We started by wandering through the lodge. Situated right on the river, you can watch the water through the windows of the hotel rooms onsite, another reminder that this entire experience is designed to connect you to the land you’re on. Each room has a handmade quilt, made with the utmost care and love; I felt that same love when my hosts wrapped me in a capote – a coat made from a point blanket – and took me out to explore.
We made our way across the grounds by car, stopping at the paddocks to spend time with the Percheron horses – my awe and respect for them heightened by my recent visit to Whiskeyjack’s Mistatim exhibit – and the bison. I’d seen bison before but never up that close, where I could see the details of their thick fur and short protruding horns. Their snorting broke the silence of an otherwise still, clear winter day – I recorded their grunting to weave into the song – along with the crackle of the fire, and the Elder and I talking and laughing together. Looking further out, I spotted elk hiding in the trees, observing us from afar.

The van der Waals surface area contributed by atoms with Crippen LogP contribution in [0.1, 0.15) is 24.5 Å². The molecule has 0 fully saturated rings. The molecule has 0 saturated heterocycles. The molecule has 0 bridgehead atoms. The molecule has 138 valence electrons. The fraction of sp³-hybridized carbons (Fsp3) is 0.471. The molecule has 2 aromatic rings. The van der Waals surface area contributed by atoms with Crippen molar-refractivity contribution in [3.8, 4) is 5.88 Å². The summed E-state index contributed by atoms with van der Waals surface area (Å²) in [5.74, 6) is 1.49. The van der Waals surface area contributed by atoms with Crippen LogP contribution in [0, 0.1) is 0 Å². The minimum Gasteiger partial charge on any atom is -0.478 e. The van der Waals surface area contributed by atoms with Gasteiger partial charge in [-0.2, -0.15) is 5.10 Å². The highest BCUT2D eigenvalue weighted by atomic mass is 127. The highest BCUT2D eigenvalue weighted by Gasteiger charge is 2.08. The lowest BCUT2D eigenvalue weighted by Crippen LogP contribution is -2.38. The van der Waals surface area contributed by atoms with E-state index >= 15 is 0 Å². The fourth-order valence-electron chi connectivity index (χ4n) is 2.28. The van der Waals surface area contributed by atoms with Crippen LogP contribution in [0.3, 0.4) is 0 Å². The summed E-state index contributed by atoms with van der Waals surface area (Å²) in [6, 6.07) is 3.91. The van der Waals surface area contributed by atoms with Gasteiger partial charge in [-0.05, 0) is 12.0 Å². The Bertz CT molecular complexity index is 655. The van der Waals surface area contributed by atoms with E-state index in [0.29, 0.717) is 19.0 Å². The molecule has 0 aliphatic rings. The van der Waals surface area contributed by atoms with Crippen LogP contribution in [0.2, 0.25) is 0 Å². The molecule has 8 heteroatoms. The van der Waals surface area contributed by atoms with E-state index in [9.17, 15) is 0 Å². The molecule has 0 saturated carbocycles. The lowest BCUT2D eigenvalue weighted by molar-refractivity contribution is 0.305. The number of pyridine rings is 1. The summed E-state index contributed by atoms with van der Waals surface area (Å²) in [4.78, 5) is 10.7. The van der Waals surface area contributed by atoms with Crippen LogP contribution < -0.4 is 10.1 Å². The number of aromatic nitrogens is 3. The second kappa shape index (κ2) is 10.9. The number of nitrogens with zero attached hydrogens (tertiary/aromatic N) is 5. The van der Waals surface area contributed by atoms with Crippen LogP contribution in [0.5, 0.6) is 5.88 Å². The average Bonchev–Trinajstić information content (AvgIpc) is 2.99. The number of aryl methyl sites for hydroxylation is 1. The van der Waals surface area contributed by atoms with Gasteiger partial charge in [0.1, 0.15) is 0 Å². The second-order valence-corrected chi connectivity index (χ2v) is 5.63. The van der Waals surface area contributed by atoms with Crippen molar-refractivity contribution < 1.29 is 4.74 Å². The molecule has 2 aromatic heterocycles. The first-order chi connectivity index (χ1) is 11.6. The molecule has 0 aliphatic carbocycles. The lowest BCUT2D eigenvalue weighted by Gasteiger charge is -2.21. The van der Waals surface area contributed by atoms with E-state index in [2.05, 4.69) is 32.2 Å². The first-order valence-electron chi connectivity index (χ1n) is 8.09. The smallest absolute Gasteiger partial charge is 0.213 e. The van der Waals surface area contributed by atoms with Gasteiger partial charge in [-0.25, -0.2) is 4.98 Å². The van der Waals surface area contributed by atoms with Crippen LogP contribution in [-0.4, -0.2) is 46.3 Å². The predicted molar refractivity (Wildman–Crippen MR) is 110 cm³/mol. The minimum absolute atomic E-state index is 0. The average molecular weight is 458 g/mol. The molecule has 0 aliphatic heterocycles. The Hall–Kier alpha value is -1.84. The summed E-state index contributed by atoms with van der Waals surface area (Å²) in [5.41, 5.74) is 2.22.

The food there was delicious, and I enjoyed a bison burger and a salad, served with a Saskatoon berry lemonade that reminded me of growing up eating those berries fresh from the bush. Even though my visit was on a frosty day, the drink was refreshing, the flavours bright and familiar.
Feeling connected with Enoch Cree Nation at River Cree Resort and Casino